News Brief

Cross-Laminated Timber Could Save 4% on Building Costs

Though cross-laminated timbers are still relatively rare, they are already cost-competitive and likely to get cheaper, an analysis suggests.

Using cross-laminated timber (CLT) as an alternative to concrete or steel would likely provide modest savings on construction costs while reducing the environmental impact of new construction, according to a feasibility study issued by Mahlum, Walsh Construction, and Coughlin Porter Lundeen. (For more on the environmental benefits of CLT, see Engineering a Wood Revolution.)

Using a recently completed existing building as a benchmark, the report compares concrete, steel, and CLT structural materials based on life-safety issues as well as cost for a hypothetical ten-story multifamily building in Seattle and concludes that a quicker construction time helps contribute to overall cost savings of approximately 4%.

Other factors contributing to savings included the ability to use a less skilled workforce, while the analysts considered the potential need for temporary protection of the structural materials as a mark against CLT’s affordability. “Because there is little local experience with this construction system,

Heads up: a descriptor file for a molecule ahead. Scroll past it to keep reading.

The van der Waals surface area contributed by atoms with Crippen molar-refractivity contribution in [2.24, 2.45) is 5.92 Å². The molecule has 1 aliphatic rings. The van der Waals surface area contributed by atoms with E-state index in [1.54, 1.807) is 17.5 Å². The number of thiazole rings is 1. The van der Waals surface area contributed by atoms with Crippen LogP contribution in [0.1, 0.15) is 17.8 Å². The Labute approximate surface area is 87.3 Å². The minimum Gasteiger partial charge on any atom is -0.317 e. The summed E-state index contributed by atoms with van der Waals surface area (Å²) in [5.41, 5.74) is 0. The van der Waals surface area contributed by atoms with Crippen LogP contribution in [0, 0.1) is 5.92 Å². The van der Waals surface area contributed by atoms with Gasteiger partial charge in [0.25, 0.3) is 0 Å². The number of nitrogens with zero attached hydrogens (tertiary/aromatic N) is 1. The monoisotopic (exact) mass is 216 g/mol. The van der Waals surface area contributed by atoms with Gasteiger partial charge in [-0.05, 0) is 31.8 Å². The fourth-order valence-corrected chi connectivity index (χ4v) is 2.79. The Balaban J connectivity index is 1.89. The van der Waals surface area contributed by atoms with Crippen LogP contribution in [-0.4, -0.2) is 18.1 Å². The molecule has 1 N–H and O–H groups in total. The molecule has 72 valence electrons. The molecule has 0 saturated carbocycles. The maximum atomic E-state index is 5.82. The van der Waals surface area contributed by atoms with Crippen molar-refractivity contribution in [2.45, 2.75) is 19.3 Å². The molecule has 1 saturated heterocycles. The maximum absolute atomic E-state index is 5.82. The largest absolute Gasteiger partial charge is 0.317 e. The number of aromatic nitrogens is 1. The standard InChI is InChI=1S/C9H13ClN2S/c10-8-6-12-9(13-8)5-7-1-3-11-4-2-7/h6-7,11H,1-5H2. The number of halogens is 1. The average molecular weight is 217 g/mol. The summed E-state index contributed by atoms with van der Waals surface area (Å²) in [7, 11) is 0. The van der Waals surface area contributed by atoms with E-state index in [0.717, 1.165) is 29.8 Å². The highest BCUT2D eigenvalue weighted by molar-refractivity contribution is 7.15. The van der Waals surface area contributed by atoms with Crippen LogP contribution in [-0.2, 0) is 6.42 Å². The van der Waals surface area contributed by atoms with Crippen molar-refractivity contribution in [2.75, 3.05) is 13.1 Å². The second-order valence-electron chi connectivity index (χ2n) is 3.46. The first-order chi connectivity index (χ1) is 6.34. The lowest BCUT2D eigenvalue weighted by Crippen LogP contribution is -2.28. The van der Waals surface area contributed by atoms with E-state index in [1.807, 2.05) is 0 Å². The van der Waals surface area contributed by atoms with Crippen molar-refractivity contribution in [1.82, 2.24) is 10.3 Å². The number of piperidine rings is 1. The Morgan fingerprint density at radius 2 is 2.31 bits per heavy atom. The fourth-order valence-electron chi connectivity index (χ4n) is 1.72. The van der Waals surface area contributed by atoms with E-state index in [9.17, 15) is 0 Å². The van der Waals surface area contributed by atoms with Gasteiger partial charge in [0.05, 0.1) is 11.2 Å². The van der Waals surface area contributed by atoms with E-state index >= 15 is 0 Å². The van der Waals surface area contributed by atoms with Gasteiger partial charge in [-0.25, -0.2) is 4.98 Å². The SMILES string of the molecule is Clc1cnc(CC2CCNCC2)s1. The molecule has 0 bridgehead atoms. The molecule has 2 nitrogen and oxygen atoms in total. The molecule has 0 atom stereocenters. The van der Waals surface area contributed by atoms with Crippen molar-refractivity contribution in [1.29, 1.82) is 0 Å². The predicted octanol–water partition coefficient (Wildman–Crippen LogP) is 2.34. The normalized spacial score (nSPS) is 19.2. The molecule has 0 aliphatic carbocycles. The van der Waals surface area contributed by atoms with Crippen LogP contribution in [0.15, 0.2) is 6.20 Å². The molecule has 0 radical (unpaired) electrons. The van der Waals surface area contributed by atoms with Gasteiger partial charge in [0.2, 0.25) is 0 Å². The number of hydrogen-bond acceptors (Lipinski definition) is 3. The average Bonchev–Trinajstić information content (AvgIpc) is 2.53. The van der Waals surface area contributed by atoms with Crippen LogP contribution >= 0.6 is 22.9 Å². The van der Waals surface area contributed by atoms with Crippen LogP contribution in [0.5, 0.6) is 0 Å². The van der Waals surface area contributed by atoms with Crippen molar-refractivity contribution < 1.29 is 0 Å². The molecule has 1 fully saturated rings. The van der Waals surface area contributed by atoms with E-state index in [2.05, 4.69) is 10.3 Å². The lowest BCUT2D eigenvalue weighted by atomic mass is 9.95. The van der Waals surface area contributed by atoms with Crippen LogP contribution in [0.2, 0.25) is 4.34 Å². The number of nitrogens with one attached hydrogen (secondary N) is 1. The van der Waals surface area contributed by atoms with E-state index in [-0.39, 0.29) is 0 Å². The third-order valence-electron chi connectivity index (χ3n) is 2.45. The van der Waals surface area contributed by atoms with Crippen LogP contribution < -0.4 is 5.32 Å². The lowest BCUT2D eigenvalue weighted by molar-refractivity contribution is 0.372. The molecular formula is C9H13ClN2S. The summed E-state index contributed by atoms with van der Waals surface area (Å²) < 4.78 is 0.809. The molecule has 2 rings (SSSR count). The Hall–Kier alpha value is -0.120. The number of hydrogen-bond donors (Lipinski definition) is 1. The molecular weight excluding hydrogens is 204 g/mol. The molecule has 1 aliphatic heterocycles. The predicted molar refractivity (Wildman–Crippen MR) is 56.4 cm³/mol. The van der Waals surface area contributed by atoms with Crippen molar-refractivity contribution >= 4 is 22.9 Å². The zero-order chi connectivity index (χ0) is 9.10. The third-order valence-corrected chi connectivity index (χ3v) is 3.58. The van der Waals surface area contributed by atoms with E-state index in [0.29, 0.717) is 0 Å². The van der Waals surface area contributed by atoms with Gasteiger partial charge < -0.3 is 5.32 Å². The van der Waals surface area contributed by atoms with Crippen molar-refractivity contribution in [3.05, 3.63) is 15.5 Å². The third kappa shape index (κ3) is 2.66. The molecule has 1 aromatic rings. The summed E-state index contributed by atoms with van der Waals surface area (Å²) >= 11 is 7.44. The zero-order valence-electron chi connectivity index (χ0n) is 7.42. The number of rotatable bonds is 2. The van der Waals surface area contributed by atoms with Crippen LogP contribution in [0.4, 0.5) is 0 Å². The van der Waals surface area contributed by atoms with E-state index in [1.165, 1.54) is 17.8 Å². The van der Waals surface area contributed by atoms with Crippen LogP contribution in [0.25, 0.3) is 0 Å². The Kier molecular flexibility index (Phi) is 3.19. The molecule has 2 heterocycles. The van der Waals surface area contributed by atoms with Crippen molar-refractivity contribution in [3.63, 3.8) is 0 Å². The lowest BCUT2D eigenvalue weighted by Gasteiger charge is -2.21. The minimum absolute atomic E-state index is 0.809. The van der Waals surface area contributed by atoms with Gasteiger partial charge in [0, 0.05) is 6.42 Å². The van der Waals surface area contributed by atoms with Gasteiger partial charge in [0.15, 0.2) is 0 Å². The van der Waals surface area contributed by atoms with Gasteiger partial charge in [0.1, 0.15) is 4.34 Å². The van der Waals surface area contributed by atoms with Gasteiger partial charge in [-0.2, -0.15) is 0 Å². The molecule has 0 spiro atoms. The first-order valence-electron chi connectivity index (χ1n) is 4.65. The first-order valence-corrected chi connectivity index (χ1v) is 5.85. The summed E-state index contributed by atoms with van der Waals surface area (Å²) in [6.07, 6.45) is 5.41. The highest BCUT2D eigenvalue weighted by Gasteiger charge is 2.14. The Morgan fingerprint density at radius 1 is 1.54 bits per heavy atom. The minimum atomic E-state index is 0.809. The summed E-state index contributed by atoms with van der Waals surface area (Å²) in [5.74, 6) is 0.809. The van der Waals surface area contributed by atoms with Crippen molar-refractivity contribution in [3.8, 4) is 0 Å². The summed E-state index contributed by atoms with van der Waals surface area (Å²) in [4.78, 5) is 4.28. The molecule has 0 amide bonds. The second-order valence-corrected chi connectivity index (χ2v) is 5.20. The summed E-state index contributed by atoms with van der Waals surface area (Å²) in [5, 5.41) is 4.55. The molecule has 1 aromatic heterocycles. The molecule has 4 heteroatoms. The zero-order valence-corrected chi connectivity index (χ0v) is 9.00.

CLT construction is estimated at a cost premium until competency and familiarity 
is established,” the authors note, adding that the 4% savings is conservative because of unknowns. They also suggest that costs will come down even more if the materials sees market uptake in the region.

The full report can be downloaded on the Mahlum website.

Published November 3, 2014

Melton, P. (2014, November 3). Cross-Laminated Timber Could Save 4% on Building Costs. Retrieved from

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